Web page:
Turnin’ up the heat
VAIL ” Back in the old days, jazz musicians were disappointed if they had to play for dancing. It meant they weren’t stretching musical boundaries, and jazz is all about exploration.
But the dance in Latin jazz is exactly what attracted jazz pianist, composer and arranger Bill Cunliffe to the style. His Grammy-winning Latin band Imaginacion will play the Vail Jazz Festival’s Labor Day Weekend Party, which happens Friday through Monday.
“Jazz has not been dance music for a long time, and it used to be,” Cunliffe said. “Latin music is dance music. I think when people are dancing to us it’s an indication that what we’re doing is feeling good, which is really important.”
Cunliffe is also an instructor with the Vail Jazz Foundation’s workshop, an intense summer camp for young jazz musicians. He said that blending jazz with Latin is nothing new, largely due to a general wider awareness of world music cultures within jazz musicians.
It’s fairly new for the festival, however, and local jazz guru Tony Gulizia is excited about jazz foundation founder Howard Stone’s effort in expanding the sound of the festival.
“It’s going to be a big hit,” Gulizia said. “It’s an infectious thing for audiences. That hot and heavy Latin rhythm just moves people.”
Festival attendees will hear several different types of Latin jazz, Gulizia said. He describes Imaginacion having a Puerto Rican salsa sound, while Trio Da Paz, featuring Romero Lubambo, Nilson Matta and Duduka Da Fonseca, has a more Brazilian flare with an emphasis on bassanova and samba. Trio Da Paz, along with Bob Sheppard on tenor sax, will pay tribute to Stan Getz, a Latin artist, Saturday at the festival.
Vail Cascade Resort and Spa hosts the 12th annual Vail Jazz Festival Labor Day Weekend Party concerts in its ballroom. The event features more than 24 hours of music. This year’s lineup features The Clayton Brothers Quintet, Winard Harper Sextet, Gerald Clayton Trio, Bill Cunliffe Imaginacion, Trio Da Paz, the Mile High Chapter Choir along with Henry Butler, Dave Corbus, Russell Malone, Tony Monaco and Annie Sellick.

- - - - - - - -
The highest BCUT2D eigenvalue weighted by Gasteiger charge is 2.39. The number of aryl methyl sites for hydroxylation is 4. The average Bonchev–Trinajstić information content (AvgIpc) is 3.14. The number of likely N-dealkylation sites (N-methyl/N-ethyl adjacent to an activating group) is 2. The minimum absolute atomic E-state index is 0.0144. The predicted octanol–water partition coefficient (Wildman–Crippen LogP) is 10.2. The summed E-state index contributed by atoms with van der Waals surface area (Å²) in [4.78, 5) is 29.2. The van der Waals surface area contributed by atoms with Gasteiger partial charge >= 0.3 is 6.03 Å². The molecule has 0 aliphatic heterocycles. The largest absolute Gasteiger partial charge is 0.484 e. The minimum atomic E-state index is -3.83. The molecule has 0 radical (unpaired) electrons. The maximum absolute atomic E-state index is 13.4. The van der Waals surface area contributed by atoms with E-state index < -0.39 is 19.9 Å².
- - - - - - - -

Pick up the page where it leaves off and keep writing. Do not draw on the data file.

For the last seven years, Ed Ball of Cincinnati plans his annual Vail Valley trip to visit his son, Mark, around the festival. He said the quality of music paired with the festival’s intimacy can’t be beat.
“Whoever selects the instrumentalists does a fantastic job,” Ball said. “He knows the best musicians in the country and in the world. Like the Clayton brothers, that group is just the best.”
Unlike concerts in big cities, festival attendees can mingle with the musicians if they want and ask questions or complement the players on their chops.
“Most of them are sitting in the room up near the front listening to other people perform,” Ball said.
The festival ends Monday and will again host its Jazz Jam and Eggs on the Cascade terrace in the morning. Ticket holders receive 10 percent off breakfast. Local jazz group the Tony Gulizia Trio will perform, and last year the event attracted festival musicians with their instruments, and a true jazz jam erupted. Gulizia said he hopes the same goes for this year.
To purchase tickets for the Vail Jazz Festival’s Labor Day Weekend Party, visit http://www.vailjazz.org or call 1-888-824-5526.
Arts and Entertainment Editor Cassie Pence can be reached at 748-2938, or firstname.lastname@example.org.
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